Navalny’s widow joins EU foreign ministers as Ukraine war nears two-year mark

By Thomson Reuters Feb 18, 2024 | 11:07 PM

By Gabriela Baczynska

BRUSSELS (Reuters) – The widow of Alexei Navalny, Russian President Vladimir Putin’s nemesis who died in an Arctic prison last week, joins EU foreign ministers in Brussels on Monday, days before the two-year mark of Russia’s war on Ukraine.

Yulia Navalnaya told a Western gathering of leaders, diplomats and other officials in Munich on Friday that Putin and his allies would bear responsibility “for what they did to our country, to my family, to my husband”.

The chairman of the bloc’s 27 foreign ministers’ discussions on Monday, foreign policy chief Josep Borrell, announced Navalnaya’s visit, saying the gathering would highlight “support to freedom fighters in Russia and honour the memory of Alexei Navalny”.

Navalny, a 47-year-old former lawyer, rose to prominence campaigning against corruption in Putin’s Russia. He was known for his fiery rhetoric at public protests and in court rooms, vocal presence on social media, and his team’s elaborate video investigations into state graft.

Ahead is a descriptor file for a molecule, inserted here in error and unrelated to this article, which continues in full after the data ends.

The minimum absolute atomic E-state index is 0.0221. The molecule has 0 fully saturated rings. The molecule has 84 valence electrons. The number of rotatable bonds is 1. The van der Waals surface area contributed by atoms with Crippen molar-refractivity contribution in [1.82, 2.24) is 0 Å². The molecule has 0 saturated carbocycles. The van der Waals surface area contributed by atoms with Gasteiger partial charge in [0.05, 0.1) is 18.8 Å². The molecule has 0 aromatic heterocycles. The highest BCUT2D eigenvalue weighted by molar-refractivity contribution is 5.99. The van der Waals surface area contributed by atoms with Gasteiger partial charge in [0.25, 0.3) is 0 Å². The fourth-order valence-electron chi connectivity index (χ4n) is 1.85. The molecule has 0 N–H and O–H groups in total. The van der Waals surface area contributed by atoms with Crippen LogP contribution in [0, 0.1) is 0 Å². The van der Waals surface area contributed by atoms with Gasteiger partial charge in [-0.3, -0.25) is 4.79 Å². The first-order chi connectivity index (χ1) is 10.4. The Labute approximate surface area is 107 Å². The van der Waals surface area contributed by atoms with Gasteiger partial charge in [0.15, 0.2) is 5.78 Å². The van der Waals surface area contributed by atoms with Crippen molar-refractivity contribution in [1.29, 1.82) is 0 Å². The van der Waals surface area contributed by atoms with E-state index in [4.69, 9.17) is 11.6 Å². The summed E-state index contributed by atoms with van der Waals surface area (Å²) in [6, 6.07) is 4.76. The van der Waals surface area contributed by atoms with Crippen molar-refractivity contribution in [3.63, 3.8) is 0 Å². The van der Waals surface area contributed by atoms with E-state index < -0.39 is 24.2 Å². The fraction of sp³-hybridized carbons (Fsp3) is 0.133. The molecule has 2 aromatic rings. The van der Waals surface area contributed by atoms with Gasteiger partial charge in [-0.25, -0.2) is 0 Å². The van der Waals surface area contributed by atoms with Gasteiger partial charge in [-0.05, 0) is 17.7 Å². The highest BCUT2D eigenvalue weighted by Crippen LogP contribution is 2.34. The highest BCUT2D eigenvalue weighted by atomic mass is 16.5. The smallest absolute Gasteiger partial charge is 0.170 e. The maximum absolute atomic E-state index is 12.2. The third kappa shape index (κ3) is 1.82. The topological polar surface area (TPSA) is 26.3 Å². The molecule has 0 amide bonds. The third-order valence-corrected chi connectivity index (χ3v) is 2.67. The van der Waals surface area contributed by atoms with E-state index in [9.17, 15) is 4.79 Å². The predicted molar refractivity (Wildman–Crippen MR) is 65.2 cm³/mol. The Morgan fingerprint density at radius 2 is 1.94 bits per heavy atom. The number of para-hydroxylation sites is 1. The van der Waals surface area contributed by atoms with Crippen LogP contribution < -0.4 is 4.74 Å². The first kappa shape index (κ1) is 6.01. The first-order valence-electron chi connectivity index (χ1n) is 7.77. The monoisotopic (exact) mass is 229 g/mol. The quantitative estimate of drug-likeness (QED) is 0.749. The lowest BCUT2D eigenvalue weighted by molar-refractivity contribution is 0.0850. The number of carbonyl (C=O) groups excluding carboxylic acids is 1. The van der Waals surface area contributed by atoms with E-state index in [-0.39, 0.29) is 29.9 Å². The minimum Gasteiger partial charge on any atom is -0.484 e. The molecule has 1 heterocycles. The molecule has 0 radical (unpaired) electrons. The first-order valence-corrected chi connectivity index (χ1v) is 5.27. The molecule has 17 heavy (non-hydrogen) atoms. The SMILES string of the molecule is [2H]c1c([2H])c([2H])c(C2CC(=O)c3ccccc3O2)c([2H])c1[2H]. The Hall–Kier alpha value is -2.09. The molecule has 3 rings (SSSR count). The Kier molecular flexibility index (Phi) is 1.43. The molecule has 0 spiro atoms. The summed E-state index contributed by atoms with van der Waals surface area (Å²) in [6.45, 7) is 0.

He collapsed after a walk at the Polar Wolf penal colony, Russian authorities said, where he was serving a three-decade sentence following years of persecution that included poisoning with a nerve agent in Siberia in 2020.

The ministers are due to discuss military support for Ukraine and what would be the European Union’s 13th package of sanctions against Moscow since it unleashed a full-scale invasion of its neighbour on Feb.24, 2022.

The meeting comes at a time when the United States is struggling to agree on more aid to Ukraine and many in Europe feel increasingly worried about prospects of the return to power of Donald Trump, a former U.S. president dismissive of NATO.

Inside the EU, Germany has blocked replenishing a military fund used to supply Ukraine saying Berlin was contributing too much compared to other members.

Hungary has so far declined to back the proposed new sanctions against Moscow, which would blacklist nearly 200 companies and individuals – including some outside Russia – deemed involved in the war, or in bypassing already existing trade restrictions.

Budapest, where Prime Minister Viktor Orban says he is “proud” about his contacts with the Kremlin, has stalled many of the previous rounds of sanctions, as well as EU agreements on financial assistance to Kyiv. Such moves require unanimous backing of all EU states.

The EU has coordinated with Washington and London. One senior EU diplomat said they believed it “will be able to make it in time” and agree the new punitive measures for Feb.24.

The ministers will also discuss Israel’s war in Gaza and Sahel, where military juntas have taken over in Mali, Burkina Faso and Niger in recent years, and Mauritania has become an important point of departure to Europe for African migrants.

(Reporting by Gabriela Baczynska; Editing by Angus MacSwan)